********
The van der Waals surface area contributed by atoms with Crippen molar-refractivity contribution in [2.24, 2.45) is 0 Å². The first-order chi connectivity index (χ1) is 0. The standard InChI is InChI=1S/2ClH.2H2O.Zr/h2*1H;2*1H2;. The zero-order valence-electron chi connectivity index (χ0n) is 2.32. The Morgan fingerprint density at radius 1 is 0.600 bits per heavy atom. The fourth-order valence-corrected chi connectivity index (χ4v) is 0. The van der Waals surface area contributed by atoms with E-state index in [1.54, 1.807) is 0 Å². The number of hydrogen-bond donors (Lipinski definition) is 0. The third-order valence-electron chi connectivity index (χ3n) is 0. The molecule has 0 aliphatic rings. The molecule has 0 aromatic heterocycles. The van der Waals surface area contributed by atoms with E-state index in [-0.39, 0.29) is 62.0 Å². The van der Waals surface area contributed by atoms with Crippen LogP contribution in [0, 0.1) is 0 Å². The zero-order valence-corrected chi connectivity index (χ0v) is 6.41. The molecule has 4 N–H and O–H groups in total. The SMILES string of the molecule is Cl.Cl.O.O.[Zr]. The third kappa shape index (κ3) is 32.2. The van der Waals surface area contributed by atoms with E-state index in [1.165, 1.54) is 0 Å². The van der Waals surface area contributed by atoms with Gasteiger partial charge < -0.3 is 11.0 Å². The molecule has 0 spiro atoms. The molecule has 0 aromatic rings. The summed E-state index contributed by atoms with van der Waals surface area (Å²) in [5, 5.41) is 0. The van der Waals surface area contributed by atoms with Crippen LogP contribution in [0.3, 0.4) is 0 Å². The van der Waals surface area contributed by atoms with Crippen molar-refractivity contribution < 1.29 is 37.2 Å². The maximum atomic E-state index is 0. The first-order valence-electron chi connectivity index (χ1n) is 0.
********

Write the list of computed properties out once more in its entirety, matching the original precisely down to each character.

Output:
The van der Waals surface area contributed by atoms with Crippen molar-refractivity contribution in [2.24, 2.45) is 0 Å². The first-order chi connectivity index (χ1) is 0. The standard InChI is InChI=1S/2ClH.2H2O.Zr/h2*1H;2*1H2;. The zero-order valence-electron chi connectivity index (χ0n) is 2.32. The Morgan fingerprint density at radius 1 is 0.600 bits per heavy atom. The fourth-order valence-corrected chi connectivity index (χ4v) is 0. The van der Waals surface area contributed by atoms with E-state index in [1.54, 1.807) is 0 Å². The number of hydrogen-bond donors (Lipinski definition) is 0. The third-order valence-electron chi connectivity index (χ3n) is 0. The molecule has 0 aliphatic rings. The molecule has 0 aromatic heterocycles. The van der Waals surface area contributed by atoms with E-state index in [-0.39, 0.29) is 62.0 Å². The van der Waals surface area contributed by atoms with Crippen LogP contribution in [0, 0.1) is 0 Å². The zero-order valence-corrected chi connectivity index (χ0v) is 6.41. The molecule has 4 N–H and O–H groups in total. The SMILES string of the molecule is Cl.Cl.O.O.[Zr]. The third kappa shape index (κ3) is 32.2. The van der Waals surface area contributed by atoms with E-state index in [1.165, 1.54) is 0 Å². The van der Waals surface area contributed by atoms with Gasteiger partial charge < -0.3 is 11.0 Å². The molecule has 0 spiro atoms. The molecule has 0 aromatic rings. The summed E-state index contributed by atoms with van der Waals surface area (Å²) in [5, 5.41) is 0. The van der Waals surface area contributed by atoms with Crippen LogP contribution in [0.3, 0.4) is 0 Å². The van der Waals surface area contributed by atoms with Crippen molar-refractivity contribution < 1.29 is 37.2 Å². The maximum atomic E-state index is 0. The first-order valence-electron chi connectivity index (χ1n) is 0.